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Thread: Kribs

  1. #17

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    Hi Spec,

    So the convicts don't have anything to do with one another anymore? That's weird. Maybe letting their temperature slowly fall to 75F and then raising it up to 80F -- although watch for an ich relapse. They may just need more time to rebound fully from the ich. Hard call. I'd wait and just change water and feed and see what happens. Pairs that have bred once get back to it sooner or later.
    Have you ever used mail order fish places for supplies, like That Fishy Place or Pet Warehouse? They usually sell the food alot cheaper than the store. It might help you out with cost. Pacus get so big and eat so much -- bottomless pits [img]http://www.**********.com/iB_html/non-cgi/emoticons/alien.gif[/img] . They live here in Houston in the local bayous from being released. They stay near the warm water waste pipes in winter.

    Bobby

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    Hi D muscipula,

    Poor eyeless otos. Puffers never fail to reek havoc. I agree, they are cool fish but they sure are little demons.
    Your water sounds perfect for kribs. It would also be perfect for most killifish -- my favorites. Have you ever seen a blue gularis? He's a big beauty.
    The CO2 test kits can be expensive -- about $15 to $20 [img]http://www.**********.com/iB_html/non-cgi/emoticons/sad.gif[/img] . The DIY CO2 is hit and miss but alot of people have good success. If you ever upgrade, I would avoid some of the new convience oriented kits and go with the old fashioned bottle and regulator. They cost more up front but are alot cheaper in the long run and alot more versatile. I don't use CO2 in mine as I don't grow stem plants. I have found that with good light, some laterite and good fertilizer that the rooted plants do great without it. It's the stem plants (bunch plants) that always look kind of leggy and weak without the CO2.
    The plants in pots in bare tanks is an old 1950's kind of set up that breeders used that I always liked. I think it looks kind of cool and is so flexible. I have pots of swords, crypts, Val, chain sword, aponogetons, plus anubias and java fern on driftwoodwood and java moss and floating plants everywhere. It's a real jungle [img]http://www.**********.com/iB_html/non-cgi/emoticons/tounge.gif[/img] . The swords love the pots. I have one type of stem plant in pots. It's a kind of hygrophilia with 6 inch long really thin leaves. It grows great.
    I think I know the red algae you mean. It comes on my glass if I get behind on water changes or if I have been feeding alot or leaving the light on too long. It's ugly.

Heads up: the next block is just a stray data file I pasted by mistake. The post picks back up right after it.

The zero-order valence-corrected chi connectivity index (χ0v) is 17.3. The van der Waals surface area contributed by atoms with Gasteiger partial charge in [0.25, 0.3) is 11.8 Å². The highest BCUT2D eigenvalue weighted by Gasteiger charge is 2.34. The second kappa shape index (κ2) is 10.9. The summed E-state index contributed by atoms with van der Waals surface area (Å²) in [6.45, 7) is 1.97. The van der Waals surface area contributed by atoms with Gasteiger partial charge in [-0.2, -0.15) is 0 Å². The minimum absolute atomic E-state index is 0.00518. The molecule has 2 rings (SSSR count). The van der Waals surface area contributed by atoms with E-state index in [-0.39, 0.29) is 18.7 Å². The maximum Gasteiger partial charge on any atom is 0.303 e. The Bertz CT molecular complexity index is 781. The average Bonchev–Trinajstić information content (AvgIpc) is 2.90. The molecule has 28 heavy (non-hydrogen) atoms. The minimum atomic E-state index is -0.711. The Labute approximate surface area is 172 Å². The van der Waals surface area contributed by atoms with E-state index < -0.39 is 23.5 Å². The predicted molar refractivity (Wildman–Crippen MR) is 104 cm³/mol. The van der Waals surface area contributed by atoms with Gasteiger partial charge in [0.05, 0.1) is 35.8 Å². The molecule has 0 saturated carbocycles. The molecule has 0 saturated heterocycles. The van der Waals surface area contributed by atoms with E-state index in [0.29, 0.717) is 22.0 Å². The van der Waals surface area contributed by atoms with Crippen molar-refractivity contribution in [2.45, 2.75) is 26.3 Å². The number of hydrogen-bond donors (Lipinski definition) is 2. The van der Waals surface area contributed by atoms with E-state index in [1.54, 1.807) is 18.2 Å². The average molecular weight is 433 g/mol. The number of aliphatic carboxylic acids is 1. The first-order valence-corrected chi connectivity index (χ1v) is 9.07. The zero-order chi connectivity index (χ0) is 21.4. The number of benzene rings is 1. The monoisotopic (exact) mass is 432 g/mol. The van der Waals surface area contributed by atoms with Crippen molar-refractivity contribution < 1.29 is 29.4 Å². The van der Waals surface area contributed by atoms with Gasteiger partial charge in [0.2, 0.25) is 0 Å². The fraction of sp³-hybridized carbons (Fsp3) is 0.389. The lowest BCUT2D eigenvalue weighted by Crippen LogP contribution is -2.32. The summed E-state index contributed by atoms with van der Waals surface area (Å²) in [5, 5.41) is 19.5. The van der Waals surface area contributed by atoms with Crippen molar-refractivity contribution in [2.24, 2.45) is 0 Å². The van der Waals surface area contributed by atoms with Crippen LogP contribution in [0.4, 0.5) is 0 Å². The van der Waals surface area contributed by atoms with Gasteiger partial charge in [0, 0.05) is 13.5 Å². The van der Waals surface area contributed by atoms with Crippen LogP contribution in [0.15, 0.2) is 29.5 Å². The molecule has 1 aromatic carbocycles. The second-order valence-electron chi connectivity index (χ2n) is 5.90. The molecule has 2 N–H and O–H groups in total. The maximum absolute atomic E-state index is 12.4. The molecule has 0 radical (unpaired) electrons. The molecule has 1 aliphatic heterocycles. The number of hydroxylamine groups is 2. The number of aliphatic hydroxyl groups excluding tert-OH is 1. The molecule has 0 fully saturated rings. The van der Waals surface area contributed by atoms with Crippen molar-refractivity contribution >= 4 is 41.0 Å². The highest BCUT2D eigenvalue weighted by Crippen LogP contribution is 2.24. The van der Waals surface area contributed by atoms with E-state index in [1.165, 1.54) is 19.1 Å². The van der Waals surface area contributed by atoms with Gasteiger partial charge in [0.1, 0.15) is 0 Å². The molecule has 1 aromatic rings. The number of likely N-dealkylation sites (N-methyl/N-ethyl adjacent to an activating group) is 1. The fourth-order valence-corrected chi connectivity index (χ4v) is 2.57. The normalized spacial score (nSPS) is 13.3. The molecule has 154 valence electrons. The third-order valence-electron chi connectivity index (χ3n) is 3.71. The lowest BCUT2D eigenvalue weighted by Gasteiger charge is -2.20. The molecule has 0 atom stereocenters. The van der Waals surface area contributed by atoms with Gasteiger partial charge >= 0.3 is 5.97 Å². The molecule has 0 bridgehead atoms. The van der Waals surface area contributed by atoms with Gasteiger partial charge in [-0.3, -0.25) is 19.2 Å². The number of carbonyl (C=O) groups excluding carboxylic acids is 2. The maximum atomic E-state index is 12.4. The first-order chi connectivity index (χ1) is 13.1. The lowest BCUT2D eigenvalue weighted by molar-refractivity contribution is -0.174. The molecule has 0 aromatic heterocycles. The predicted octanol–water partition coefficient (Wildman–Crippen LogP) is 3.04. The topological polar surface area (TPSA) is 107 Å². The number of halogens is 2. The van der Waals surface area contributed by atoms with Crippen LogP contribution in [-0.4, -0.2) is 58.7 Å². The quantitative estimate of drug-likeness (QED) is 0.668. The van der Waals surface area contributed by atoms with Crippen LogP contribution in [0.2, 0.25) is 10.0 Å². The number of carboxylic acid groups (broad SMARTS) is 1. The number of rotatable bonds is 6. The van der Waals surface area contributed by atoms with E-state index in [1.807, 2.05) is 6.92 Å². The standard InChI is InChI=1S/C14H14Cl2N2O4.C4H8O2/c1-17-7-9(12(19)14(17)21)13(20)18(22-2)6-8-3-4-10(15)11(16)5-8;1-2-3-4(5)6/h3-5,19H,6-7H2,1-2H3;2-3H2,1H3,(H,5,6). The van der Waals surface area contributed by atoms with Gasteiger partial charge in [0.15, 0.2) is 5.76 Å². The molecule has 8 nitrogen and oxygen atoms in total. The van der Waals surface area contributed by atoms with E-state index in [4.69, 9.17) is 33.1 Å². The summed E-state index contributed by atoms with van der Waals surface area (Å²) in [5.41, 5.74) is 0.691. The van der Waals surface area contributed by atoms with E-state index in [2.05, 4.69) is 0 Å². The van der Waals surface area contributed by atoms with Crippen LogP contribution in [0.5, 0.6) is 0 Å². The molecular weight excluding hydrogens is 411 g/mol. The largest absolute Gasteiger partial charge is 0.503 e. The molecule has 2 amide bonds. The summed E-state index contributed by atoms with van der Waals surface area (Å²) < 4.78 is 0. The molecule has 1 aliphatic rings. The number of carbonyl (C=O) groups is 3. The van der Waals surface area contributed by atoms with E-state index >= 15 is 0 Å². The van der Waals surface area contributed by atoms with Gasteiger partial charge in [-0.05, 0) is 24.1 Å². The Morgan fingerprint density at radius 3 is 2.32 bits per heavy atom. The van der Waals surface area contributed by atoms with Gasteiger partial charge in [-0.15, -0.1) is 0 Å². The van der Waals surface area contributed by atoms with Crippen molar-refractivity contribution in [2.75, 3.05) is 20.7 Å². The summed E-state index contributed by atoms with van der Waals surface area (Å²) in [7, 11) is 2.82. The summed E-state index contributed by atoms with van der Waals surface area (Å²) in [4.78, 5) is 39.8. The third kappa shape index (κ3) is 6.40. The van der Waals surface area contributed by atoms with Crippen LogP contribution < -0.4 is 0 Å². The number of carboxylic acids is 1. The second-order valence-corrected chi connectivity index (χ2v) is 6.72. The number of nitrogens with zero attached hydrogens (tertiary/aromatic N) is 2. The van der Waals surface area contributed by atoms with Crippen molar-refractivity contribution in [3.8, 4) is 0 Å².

That's good that the temp. went down and then up. That's the trigger. Doesn't always work but it can.

    Bobby

  3. #19
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    I use to raise kribs and when I was doing it I was told kribs prefered brackish water. I can't remember the exact amount of salt, but it was half the strength of salt water. I had generations of kribs until I got bored. I used 10 gal. tanks for breeding. So if you continue to have problems, you might try adding some salt( sea salt of course) good luck Jack
    'Celebrate the birth of our nation by blowing a little piece of it up'.The Simpsons.
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    Hi D muscipula,

    You might want to check out the webpage of a friend of mine. He specializes in the west african cichlids like kribs. The site is < http://blackwater.50megs.com/ >. It is named Ariel's Blackwater Tributary. He lives in your area -- MA. Ever shop at Uncle Ned's tropical fish store? It has a webpage and is suppose to have cool stuff.

    Bobby

  5. #21

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    Thanks biggun. That website doesn't really have much info, but some good pics. I've heard about the legendary Uncle Ned's, but i'm footbound, so i haven't made it there before.

    I have an aponogeton in my tank that just doesn't want to be healthy. The leaves turn brown and die soon after they are produced (you can see them in the photo here). Do you use a fertilzer for your plants?

    Here are a couple newer, cool (if fuzzy) pics of the kribs and a new neon pink plant i picked up:

    And some GOOD NEWS! The female Krib is only leaving her new cave briefly today, to grab a bite. I'm hoping that means she's guarding eggs! Wahoo!
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  6. #22

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    Hi D muscipula,

    That's a good sign [img]http://www.**********.com/iB_html/non-cgi/emoticons/rolleyes.gif[/img] [img]http://www.**********.com/iB_html/non-cgi/emoticons/rolleyes.gif[/img] . Judging from the pictures, the Kribs look to be in breeding dress. The male is especially nice. Is the male guarding the surrounding area?